Mumbai: Investors who bought shares on the basis of the grading of initial public offerings (IPOs) by rating agencies may be in for a shock.
A Mint analysis of 41 IPOs that have been graded, and their stock price movements, shows no correlation between the two. Stocks of firms whose IPOs received a high grading of 4 and 3 are trading at a discount to their issue prices. And, except in one case, those of firms whose IPOs received the weakest grading of 1 are trading at a premium.
One such now commands a 290% premium to its issue price; another, at least 100%.
So far, only Acme Tele Power Ltd’s IPO has got the highest grading, 5. Rated 5 by Crisil, this is yet to hit the market.
Two firms whose IPOs were graded 4—Wockhardt Hospitals Ltd and Emaar MGF Land Ltd—had to withdraw their public offers because of poor response. IPOs are graded on a 1-5 scale where 1 signifies “poor fundamentals” while 5, denotes “strong fundamentals”. Among the rest, 2 is “below average”, 3, “average” and 4, “above average”.
The mandatory grading of IPOs, by a registered credit rating agency was introduced by the stock market regulator as a mechanism for investor guidance in May 2007. The Securities and Exchange Board of India (Sebi) plans to review the gradings of rating agencies and review the process.
India has four credit rating agencies—Crisil Ltd, Icra Ltd, Credit Analysis and Research Ltd (CARE) and Fitch Ratings India Ltd—and all are involved in grading IPOs.
“Equity is risk capital,” said Naresh Thakkar, managing director of Icra, pointing to the wider slump in the market. Sensex, India’s bellwether equity index, has dropped 22.3% this year. The agencies do not consider valuations as a factor, but only the (firm’s) fundamentals and management (quality), added Thakkar.
Ajay Dwivedi, director of research at Crisil, said the “market will (at some point) re-align” (with the ratings).
Some institutional investors, however, said the reverse would happen. “Grading will align with markets,” said Satish Ramanathan, head of equities at Sundaram BNP Paribas Asset Management Co. “It’s a trial and error exercise for the rating agencies,” Ramanathan added.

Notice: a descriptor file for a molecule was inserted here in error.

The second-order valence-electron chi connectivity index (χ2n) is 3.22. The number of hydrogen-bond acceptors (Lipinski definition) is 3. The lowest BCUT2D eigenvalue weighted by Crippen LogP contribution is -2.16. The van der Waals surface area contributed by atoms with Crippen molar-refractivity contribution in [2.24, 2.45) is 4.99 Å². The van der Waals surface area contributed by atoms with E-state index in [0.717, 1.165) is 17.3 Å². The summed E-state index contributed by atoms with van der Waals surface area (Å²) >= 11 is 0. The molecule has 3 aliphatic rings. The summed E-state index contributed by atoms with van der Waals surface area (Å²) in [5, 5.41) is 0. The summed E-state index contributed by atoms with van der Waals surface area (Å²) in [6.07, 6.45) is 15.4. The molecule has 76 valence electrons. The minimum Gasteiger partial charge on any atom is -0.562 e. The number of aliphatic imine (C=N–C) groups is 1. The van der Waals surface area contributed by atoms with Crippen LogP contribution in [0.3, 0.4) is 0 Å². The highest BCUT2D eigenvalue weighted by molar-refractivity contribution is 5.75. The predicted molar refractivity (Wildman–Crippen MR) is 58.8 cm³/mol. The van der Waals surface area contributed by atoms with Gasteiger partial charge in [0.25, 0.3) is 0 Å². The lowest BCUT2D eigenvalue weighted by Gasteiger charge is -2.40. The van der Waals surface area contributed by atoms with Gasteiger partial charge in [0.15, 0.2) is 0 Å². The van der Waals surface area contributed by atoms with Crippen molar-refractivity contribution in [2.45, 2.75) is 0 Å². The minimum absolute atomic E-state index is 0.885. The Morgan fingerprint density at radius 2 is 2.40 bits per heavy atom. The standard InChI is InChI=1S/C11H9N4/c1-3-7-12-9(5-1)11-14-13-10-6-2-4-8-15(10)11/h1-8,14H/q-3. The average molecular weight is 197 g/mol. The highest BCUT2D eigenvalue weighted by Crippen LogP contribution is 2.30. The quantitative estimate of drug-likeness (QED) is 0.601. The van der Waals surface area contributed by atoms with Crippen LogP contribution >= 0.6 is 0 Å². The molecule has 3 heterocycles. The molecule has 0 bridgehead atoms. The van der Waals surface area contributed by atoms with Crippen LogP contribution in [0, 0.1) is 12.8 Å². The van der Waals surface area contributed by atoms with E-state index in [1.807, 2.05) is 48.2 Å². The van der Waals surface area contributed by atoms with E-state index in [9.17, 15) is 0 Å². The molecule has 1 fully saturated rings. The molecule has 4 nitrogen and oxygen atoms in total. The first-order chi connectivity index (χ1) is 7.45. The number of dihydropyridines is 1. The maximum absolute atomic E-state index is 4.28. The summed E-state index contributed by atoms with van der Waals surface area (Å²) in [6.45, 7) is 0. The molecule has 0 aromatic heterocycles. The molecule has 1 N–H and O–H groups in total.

CARE, which tops the league having assessed 16 IPOs, graded the IPO of Orbit Corp. at 1, indicating “poor fundamentals”. The stock closed at Rs429.80 on 4 April —290% above its offer price of Rs110. Evinix Accessories, graded 2 by CARE, gained 22% over its offer price.
CARE graded five IPOs at 4, signifying “above average fundamentals”. Four of these stocks were trading below their issue price last Friday while, the fifth one, realtor Emaar MGF, abandoned its plan to hit the market.
Crisil evaluated 14 IPOs and awarded a grade of 4 to three. Two of these stocks are trading below their issue price, with Precision Pipes and Profiles Co. Ltd losing more than 53%. The third stock, that of OnMobile Global Ltd, has, however, gained 27% over its issue price.
Among the five IPOs graded 3 by Icra, stocks of two—Religare Enterprises Ltd and Consolidated Construction Consortium (CCC)—gained 98% and 28%, respectively, from their issue price; those of others were trading at a discount.
The stocks of three firms whose IPOs received the lowest grade from Icra rallied. Icra has not graded any IPO at 4 or 5.
Fitch assessed only two IPOs and graded both at 4. IRB Infrastructure Developers Ltd’s stock is now trading 8% below the issue price while Wockhardt Hospitals never made it to the bourses.
The IPO of Reliance Power Ltd, which raised more than $3 billion, was graded 4 by both Crisil and Icra. The stock is now trading at least 28% below the issue price.
IPO gradings do not impact the decision making of institutional investors. “We get to meet and speak to the management independently,” said Sameer Narayan, vice-president, equities, at ABN Amro Asset Management (India).
However, Crisil’s Dwivedi said rating agencies are in a better position to evaluate a firm as their “grading process runs for five-six weeks”. The intention is to give the right guidance, he added.
Companies bear the expense of IPO grading.
Some of the parameters considered by rating agencies are industry prospects, competitive strengths, and financial position. The issue price is not taken into account.